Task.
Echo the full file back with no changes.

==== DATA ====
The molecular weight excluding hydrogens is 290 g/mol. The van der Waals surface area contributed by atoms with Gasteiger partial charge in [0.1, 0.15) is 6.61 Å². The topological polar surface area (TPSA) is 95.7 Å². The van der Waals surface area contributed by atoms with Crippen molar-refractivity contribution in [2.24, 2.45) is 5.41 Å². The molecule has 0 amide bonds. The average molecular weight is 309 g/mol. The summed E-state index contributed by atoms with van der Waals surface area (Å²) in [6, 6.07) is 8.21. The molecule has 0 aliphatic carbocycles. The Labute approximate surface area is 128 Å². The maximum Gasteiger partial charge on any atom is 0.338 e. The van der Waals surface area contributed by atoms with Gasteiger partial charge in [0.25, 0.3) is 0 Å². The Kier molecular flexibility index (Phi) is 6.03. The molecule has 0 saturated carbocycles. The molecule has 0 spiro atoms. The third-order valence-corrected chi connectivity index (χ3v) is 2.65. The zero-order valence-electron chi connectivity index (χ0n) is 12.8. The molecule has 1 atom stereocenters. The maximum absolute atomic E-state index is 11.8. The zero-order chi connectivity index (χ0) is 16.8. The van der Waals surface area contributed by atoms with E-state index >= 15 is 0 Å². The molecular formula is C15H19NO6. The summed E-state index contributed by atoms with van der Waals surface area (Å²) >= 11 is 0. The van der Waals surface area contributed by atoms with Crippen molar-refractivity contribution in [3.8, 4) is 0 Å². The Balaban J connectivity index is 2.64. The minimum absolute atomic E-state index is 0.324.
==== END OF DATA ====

The molecular weight excluding hydrogens is 290 g/mol. The van der Waals surface area contributed by atoms with Gasteiger partial charge in [0.1, 0.15) is 6.61 Å². The topological polar surface area (TPSA) is 95.7 Å². The van der Waals surface area contributed by atoms with Crippen molar-refractivity contribution in [2.24, 2.45) is 5.41 Å². The molecule has 0 amide bonds. The average molecular weight is 309 g/mol. The summed E-state index contributed by atoms with van der Waals surface area (Å²) in [6, 6.07) is 8.21. The molecule has 0 aliphatic carbocycles. The Labute approximate surface area is 128 Å². The maximum Gasteiger partial charge on any atom is 0.338 e. The van der Waals surface area contributed by atoms with Gasteiger partial charge in [0.25, 0.3) is 0 Å². The Kier molecular flexibility index (Phi) is 6.03. The molecule has 0 saturated carbocycles. The molecule has 0 spiro atoms. The third-order valence-corrected chi connectivity index (χ3v) is 2.65. The zero-order valence-electron chi connectivity index (χ0n) is 12.8. The molecule has 1 atom stereocenters. The maximum absolute atomic E-state index is 11.8. The zero-order chi connectivity index (χ0) is 16.8. The van der Waals surface area contributed by atoms with E-state index >= 15 is 0 Å². The molecular formula is C15H19NO6. The summed E-state index contributed by atoms with van der Waals surface area (Å²) >= 11 is 0. The van der Waals surface area contributed by atoms with Crippen molar-refractivity contribution in [3.8, 4) is 0 Å². The Balaban J connectivity index is 2.64. The minimum absolute atomic E-state index is 0.324.